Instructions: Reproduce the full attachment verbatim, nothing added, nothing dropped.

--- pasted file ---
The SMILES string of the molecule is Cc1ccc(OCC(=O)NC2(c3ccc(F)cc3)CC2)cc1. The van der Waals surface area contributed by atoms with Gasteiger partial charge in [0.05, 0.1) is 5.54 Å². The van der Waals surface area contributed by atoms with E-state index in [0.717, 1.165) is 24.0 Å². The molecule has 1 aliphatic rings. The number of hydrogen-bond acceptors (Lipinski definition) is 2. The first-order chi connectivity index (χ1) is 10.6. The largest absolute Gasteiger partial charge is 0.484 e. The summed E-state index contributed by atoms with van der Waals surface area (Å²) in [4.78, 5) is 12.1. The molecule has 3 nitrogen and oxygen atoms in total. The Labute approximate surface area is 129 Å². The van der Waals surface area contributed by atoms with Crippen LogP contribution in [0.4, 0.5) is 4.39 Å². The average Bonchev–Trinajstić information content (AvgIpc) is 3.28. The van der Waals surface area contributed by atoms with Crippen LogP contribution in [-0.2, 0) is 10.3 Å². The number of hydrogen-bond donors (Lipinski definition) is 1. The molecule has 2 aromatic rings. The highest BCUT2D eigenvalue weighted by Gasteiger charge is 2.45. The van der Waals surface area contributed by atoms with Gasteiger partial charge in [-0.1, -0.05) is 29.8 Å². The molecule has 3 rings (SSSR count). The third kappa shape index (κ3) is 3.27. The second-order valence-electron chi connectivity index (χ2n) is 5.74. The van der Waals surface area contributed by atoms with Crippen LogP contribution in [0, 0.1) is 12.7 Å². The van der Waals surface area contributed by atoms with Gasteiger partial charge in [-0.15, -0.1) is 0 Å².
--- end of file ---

The SMILES string of the molecule is Cc1ccc(OCC(=O)NC2(c3ccc(F)cc3)CC2)cc1. The van der Waals surface area contributed by atoms with Gasteiger partial charge in [0.05, 0.1) is 5.54 Å². The van der Waals surface area contributed by atoms with E-state index in [0.717, 1.165) is 24.0 Å². The molecule has 1 aliphatic rings. The number of hydrogen-bond acceptors (Lipinski definition) is 2. The first-order chi connectivity index (χ1) is 10.6. The largest absolute Gasteiger partial charge is 0.484 e. The summed E-state index contributed by atoms with van der Waals surface area (Å²) in [4.78, 5) is 12.1. The molecule has 3 nitrogen and oxygen atoms in total. The Labute approximate surface area is 129 Å². The van der Waals surface area contributed by atoms with Crippen LogP contribution in [0.4, 0.5) is 4.39 Å². The average Bonchev–Trinajstić information content (AvgIpc) is 3.28. The van der Waals surface area contributed by atoms with Crippen LogP contribution in [-0.2, 0) is 10.3 Å². The number of hydrogen-bond donors (Lipinski definition) is 1. The molecule has 2 aromatic rings. The highest BCUT2D eigenvalue weighted by Gasteiger charge is 2.45. The van der Waals surface area contributed by atoms with Gasteiger partial charge in [-0.1, -0.05) is 29.8 Å². The molecule has 3 rings (SSSR count). The third kappa shape index (κ3) is 3.27. The second-order valence-electron chi connectivity index (χ2n) is 5.74. The van der Waals surface area contributed by atoms with Crippen LogP contribution in [0, 0.1) is 12.7 Å². The van der Waals surface area contributed by atoms with Gasteiger partial charge in [-0.15, -0.1) is 0 Å².